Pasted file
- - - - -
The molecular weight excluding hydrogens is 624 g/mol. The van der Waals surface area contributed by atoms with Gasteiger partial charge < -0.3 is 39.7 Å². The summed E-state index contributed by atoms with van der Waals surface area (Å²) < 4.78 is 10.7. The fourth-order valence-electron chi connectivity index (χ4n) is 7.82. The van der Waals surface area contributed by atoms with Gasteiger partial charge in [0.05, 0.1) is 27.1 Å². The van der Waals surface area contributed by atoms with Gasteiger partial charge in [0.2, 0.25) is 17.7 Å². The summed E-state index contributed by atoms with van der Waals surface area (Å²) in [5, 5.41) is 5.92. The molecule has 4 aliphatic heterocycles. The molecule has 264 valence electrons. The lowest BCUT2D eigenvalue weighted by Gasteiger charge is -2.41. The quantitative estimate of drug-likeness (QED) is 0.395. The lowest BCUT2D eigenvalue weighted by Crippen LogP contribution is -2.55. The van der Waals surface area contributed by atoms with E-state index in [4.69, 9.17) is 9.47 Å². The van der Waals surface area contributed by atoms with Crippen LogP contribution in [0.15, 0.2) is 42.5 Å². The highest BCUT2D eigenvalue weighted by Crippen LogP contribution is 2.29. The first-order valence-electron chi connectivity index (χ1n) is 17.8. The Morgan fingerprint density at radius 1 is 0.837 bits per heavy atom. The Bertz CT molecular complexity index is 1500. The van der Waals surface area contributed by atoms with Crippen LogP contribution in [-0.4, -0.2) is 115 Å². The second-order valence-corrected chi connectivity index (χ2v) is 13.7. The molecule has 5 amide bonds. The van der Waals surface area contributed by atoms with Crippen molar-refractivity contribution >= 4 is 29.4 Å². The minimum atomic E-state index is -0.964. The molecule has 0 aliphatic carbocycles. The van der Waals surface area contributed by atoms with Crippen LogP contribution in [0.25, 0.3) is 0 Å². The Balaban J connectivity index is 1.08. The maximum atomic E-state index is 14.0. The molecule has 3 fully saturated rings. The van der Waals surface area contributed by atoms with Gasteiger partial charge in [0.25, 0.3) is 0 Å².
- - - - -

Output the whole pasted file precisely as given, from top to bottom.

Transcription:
The molecular weight excluding hydrogens is 624 g/mol. The van der Waals surface area contributed by atoms with Gasteiger partial charge < -0.3 is 39.7 Å². The summed E-state index contributed by atoms with van der Waals surface area (Å²) < 4.78 is 10.7. The fourth-order valence-electron chi connectivity index (χ4n) is 7.82. The van der Waals surface area contributed by atoms with Gasteiger partial charge in [0.05, 0.1) is 27.1 Å². The van der Waals surface area contributed by atoms with Gasteiger partial charge in [0.2, 0.25) is 17.7 Å². The summed E-state index contributed by atoms with van der Waals surface area (Å²) in [5, 5.41) is 5.92. The molecule has 4 aliphatic heterocycles. The molecule has 264 valence electrons. The lowest BCUT2D eigenvalue weighted by Gasteiger charge is -2.41. The quantitative estimate of drug-likeness (QED) is 0.395. The lowest BCUT2D eigenvalue weighted by Crippen LogP contribution is -2.55. The van der Waals surface area contributed by atoms with E-state index in [4.69, 9.17) is 9.47 Å². The van der Waals surface area contributed by atoms with Crippen LogP contribution in [0.15, 0.2) is 42.5 Å². The highest BCUT2D eigenvalue weighted by Crippen LogP contribution is 2.29. The first-order valence-electron chi connectivity index (χ1n) is 17.8. The Morgan fingerprint density at radius 1 is 0.837 bits per heavy atom. The Bertz CT molecular complexity index is 1500. The van der Waals surface area contributed by atoms with Crippen LogP contribution in [-0.4, -0.2) is 115 Å². The second-order valence-corrected chi connectivity index (χ2v) is 13.7. The molecule has 5 amide bonds. The van der Waals surface area contributed by atoms with Crippen molar-refractivity contribution >= 4 is 29.4 Å². The minimum atomic E-state index is -0.964. The molecule has 0 aliphatic carbocycles. The van der Waals surface area contributed by atoms with Crippen LogP contribution in [0.25, 0.3) is 0 Å². The Balaban J connectivity index is 1.08. The maximum atomic E-state index is 14.0. The molecule has 3 fully saturated rings. The van der Waals surface area contributed by atoms with Gasteiger partial charge in [0.25, 0.3) is 0 Å².